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Rebekah Park, The Reappeared: Argentine Former Political Prisoners. New Brunswick: Rutgers University Press, 2014. 198 pp.

inline graphic In The Reappeared: Argentine Former Political Prisoners, Rebekah Park sheds light on the implications and limitations of the transitional justice process for former political prisoners, or ex-presos politicos, of Argentina’s 1976–1983 military dictatorship. Part of The Center for the Study of Genocide, Conflict Resolution, and Human Rights’ series on Genocide, Political Violence, and Human Rights, the book convincingly demonstrates how, though human rights discourses position themselves as apolitical, they are in fact highly political projects that are situated within and advance broader moral agendas. The book illuminates the ways in which the dominant human rights discourses of the post-dictatorship period in Argentina produced idealized forms of victimhood. The disappeared were memorialized as innocent victims of a violent regime, accused of “subversive” political activity and killed without proof or trial for their alleged resistance to the dictatorship. Later discourses would emphasize this resistance and paint the disappeared as heroes. Park illustrates how these forms of victimhood excluded former political prisoners whose status as victims could not be understood as rooted in their innocence because of their confirmed political activity and whose survival raised suspicions about their complicity in the violence. By analyzing how these narratives came to be, as well as the alternative narratives of the ex-presos, Park shows how these survivors struggle to carve out a space for themselves in Argentina’s collective memory and reveals the necessary incompleteness of transitional justice processes.

The book, which consists of six short and remarkably readable chapters, focuses its lens on the first organization of ex-presos to be legally recognized by the Argentine government, the Asociación de Ex-Presos Políticos de Córdoba (AEPPC). In the first chapter, “‘The Battle of the [End Page 335] Panties,’” Park sets the foundation for the book by establishing the importance of maintaining an activist identity for the ex-presos, both in their own accounts of their imprisonment and in the post-dictatorship representations of them. As former political prisoners who acknowledge their roles as militants and activists at the time of their kidnappings, the survivors with whom Park works occupy a complicated social position in which they are neither innocent victims in the sense in which the disappeared have been memorialized, nor are they deserving of the abuses to which they were subjected. The choice, then, to identify themselves as ex-presos, as opposed to survivors or ex-disappeared, is a significant one that underscores their political engagement before, during, and after imprisonment. They feel that inhabiting the label of victim strips them of their sense of identity as activists, while attempts to reclaim their identities as activists, too, deprive them of their status as survivors and victims—socially, if not legally. Therefore, the ex-presos seek to craft a human rights discourse that preserves their agency as actors and activists, while also permitting them to benefit from state and public support offered to victims. Park argues that the legal status of the AEPPC is significant as it allows the ex-presos to maintain their activist identity while ensuring their visibility before the government.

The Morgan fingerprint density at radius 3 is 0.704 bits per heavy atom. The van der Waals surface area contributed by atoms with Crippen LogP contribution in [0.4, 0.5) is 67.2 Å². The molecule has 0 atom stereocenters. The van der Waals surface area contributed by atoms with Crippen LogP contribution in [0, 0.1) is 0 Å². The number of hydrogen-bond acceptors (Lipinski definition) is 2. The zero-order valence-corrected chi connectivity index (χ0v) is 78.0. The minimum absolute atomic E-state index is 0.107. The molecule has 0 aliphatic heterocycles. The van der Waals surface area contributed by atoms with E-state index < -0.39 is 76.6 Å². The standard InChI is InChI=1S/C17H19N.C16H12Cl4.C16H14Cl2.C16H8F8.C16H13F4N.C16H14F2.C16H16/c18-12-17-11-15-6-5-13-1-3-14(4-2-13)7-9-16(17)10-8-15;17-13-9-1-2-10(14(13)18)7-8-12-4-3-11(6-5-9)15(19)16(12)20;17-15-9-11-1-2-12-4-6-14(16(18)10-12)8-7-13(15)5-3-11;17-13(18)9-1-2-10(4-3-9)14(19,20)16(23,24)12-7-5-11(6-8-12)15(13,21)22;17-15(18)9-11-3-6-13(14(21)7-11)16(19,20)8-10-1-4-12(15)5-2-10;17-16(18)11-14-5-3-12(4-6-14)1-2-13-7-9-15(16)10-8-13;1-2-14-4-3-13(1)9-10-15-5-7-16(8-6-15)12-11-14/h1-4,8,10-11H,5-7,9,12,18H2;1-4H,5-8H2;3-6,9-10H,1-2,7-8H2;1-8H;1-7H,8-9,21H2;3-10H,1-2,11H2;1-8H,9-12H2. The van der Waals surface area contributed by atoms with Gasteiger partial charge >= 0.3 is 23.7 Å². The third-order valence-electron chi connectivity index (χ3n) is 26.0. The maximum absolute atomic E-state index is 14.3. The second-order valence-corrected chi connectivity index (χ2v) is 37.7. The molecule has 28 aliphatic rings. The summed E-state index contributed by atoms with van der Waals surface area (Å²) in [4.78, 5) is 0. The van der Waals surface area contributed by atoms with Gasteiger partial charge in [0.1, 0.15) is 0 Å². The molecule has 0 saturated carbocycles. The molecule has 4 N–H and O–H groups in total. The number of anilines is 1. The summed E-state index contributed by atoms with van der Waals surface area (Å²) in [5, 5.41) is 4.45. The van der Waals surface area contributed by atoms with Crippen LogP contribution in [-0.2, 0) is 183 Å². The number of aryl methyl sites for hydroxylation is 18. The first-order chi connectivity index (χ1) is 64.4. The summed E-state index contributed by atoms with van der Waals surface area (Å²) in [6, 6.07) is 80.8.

A second key theme Park describes is the shifting of public opinions about the ex-presos throughout the transitional justice process. In Chapter 2, “‘They Disowned Us Twice,’” she traces the trajectory of transitional justice in Argentina, providing a concise and expedient summary of the stages of this process from the immediate return of democracy, through the Menem era, to the current period, characterized by the Kirchners’ renewed emphasis on human rights. She contends that one of the most detrimental effects of the transitional justice project was the so-called “Two Demons Theory,” which maintained that both the military and leftist militants were to blame for the violence and chaos that unfolded during the dictatorship. This narrative left former political prisoners in a precarious position, being seen as responsible for the deaths of innocent victims while also being victims of unspeakable violence themselves. As a result of this discourse, ex-presos were treated with great suspicion when they returned from captivity. They were...

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Additional Information

ISSN
1534-1518
Print ISSN
0003-5491
Pages
pp. 335-339
Launched on MUSE
2016-04-02
Open Access
N
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